Child abuse reports rise in South Florida
South Florida has seen a rise in child-abuse cases and officials are calling for more awareness after a year in which the state’s social service agency has investigated some gruesome ones.
In Broward County, cases rose to 15,748 in 2010, compared with 14,876 the year before, according to the state Department of Children & Families. In Palm Beach County, cases rose to 12,183 — up from 11,947 the previous year.
“You’ll see a lot of domestic violence,” DCF spokesman Mark Riordan said. “That’s where the cycle is perpetuated. It’s a learned response.”
Despite increases, DCF officials attribute part of the rise to differences in their reporting system, which now assigns investigators to cases that aren’t necessarily neglect or abuse. Cases now can include the power going out at a home because parents failed to pay the power bill, Riordan said.
Experts say it’s things such as a pile of unpaid bills because of a poor economy that can lead parents to excess stress and child abuse.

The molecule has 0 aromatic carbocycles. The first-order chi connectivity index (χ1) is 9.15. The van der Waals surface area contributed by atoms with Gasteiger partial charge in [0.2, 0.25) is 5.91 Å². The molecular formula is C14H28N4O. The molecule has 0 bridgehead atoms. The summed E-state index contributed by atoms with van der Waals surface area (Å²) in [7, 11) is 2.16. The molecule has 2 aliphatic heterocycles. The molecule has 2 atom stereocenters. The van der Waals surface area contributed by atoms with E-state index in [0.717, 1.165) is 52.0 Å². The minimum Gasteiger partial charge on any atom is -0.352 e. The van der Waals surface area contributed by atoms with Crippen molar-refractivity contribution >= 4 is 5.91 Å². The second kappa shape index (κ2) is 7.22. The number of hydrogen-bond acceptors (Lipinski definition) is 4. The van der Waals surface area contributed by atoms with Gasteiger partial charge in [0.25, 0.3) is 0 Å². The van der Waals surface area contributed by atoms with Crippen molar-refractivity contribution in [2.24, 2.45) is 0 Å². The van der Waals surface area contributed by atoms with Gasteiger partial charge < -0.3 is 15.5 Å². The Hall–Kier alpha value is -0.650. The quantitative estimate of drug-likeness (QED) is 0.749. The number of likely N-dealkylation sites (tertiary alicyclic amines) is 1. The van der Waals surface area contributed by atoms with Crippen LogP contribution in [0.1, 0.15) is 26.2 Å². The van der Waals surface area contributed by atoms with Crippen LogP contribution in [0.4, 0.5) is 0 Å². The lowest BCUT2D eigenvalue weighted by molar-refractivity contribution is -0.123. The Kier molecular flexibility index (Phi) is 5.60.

“Everything depends on the person and how they are able to cope with stress,” said Suzanne Guyette, director of the social services hotline 211 in Palm Beach County and the Treasure Coast. “There are always places like 211 you can call if you’re worried about becoming a victim or worried you might become an abuser.”
The hotline got 831 calls in 2010 related to child abuse and neglect, up from 327 calls in 2006.
“It’s almost exploding, the amount of domestic violence,” said Monica King of the Broward County Children’s Services Council. “There are parents who lack some basic skills and they are put in a position where they have to rely on caretakers and are not doing some of the basic checks like ‘Who is this person?'”
Despite the rise in abuse reports, the DCF removed fewer children from homes.
In Broward County, 1,504 children were placed in foster care in 2010, down from 1,915 in 2006. In Palm Beach County, 856 children were placed into foster care, down from 1,507 children during the same time frame, records show.
When DCF investigators “determine that the family dynamic is suitable, we will allow children to remain in the home,” Riordan said. He stressed, though, “that we must deem the situation safe.”
Cases of child abuse and neglect were among some of the most heinous crimes in 2010. Murder-suicides also contributed to domestic crimes.